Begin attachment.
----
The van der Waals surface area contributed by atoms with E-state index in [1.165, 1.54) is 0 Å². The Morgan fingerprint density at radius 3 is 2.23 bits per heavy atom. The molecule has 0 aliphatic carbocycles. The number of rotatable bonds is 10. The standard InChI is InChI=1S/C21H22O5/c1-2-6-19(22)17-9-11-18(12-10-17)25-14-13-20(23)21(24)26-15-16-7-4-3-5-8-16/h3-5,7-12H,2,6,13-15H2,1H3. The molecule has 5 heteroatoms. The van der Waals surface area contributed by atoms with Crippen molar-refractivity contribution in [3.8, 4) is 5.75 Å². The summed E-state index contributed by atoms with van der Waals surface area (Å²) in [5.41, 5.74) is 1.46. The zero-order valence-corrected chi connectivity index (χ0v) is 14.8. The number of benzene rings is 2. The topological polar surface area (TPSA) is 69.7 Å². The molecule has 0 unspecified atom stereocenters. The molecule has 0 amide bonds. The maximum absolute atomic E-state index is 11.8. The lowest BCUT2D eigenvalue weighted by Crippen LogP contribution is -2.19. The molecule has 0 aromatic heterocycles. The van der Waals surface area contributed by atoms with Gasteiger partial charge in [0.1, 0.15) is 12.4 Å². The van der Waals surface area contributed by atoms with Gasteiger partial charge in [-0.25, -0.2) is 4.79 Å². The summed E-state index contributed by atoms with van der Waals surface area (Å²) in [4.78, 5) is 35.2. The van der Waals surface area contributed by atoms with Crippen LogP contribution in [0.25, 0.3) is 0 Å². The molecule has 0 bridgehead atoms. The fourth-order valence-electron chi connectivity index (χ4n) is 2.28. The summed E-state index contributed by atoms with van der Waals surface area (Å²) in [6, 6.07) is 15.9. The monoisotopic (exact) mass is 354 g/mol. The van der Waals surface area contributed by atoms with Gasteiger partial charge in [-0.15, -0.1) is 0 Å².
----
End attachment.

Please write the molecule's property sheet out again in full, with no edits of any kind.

The van der Waals surface area contributed by atoms with E-state index in [1.165, 1.54) is 0 Å². The Morgan fingerprint density at radius 3 is 2.23 bits per heavy atom. The molecule has 0 aliphatic carbocycles. The number of rotatable bonds is 10. The standard InChI is InChI=1S/C21H22O5/c1-2-6-19(22)17-9-11-18(12-10-17)25-14-13-20(23)21(24)26-15-16-7-4-3-5-8-16/h3-5,7-12H,2,6,13-15H2,1H3. The molecule has 5 heteroatoms. The van der Waals surface area contributed by atoms with Crippen molar-refractivity contribution in [3.8, 4) is 5.75 Å². The summed E-state index contributed by atoms with van der Waals surface area (Å²) in [5.41, 5.74) is 1.46. The zero-order valence-corrected chi connectivity index (χ0v) is 14.8. The number of benzene rings is 2. The topological polar surface area (TPSA) is 69.7 Å². The molecule has 0 unspecified atom stereocenters. The molecule has 0 amide bonds. The maximum absolute atomic E-state index is 11.8. The lowest BCUT2D eigenvalue weighted by Crippen LogP contribution is -2.19. The molecule has 0 aromatic heterocycles. The van der Waals surface area contributed by atoms with Gasteiger partial charge in [0.1, 0.15) is 12.4 Å². The van der Waals surface area contributed by atoms with Gasteiger partial charge in [-0.25, -0.2) is 4.79 Å². The summed E-state index contributed by atoms with van der Waals surface area (Å²) in [4.78, 5) is 35.2. The van der Waals surface area contributed by atoms with Crippen LogP contribution in [0.25, 0.3) is 0 Å². The molecule has 0 bridgehead atoms. The fourth-order valence-electron chi connectivity index (χ4n) is 2.28. The summed E-state index contributed by atoms with van der Waals surface area (Å²) in [6, 6.07) is 15.9. The monoisotopic (exact) mass is 354 g/mol. The van der Waals surface area contributed by atoms with Gasteiger partial charge in [-0.15, -0.1) is 0 Å².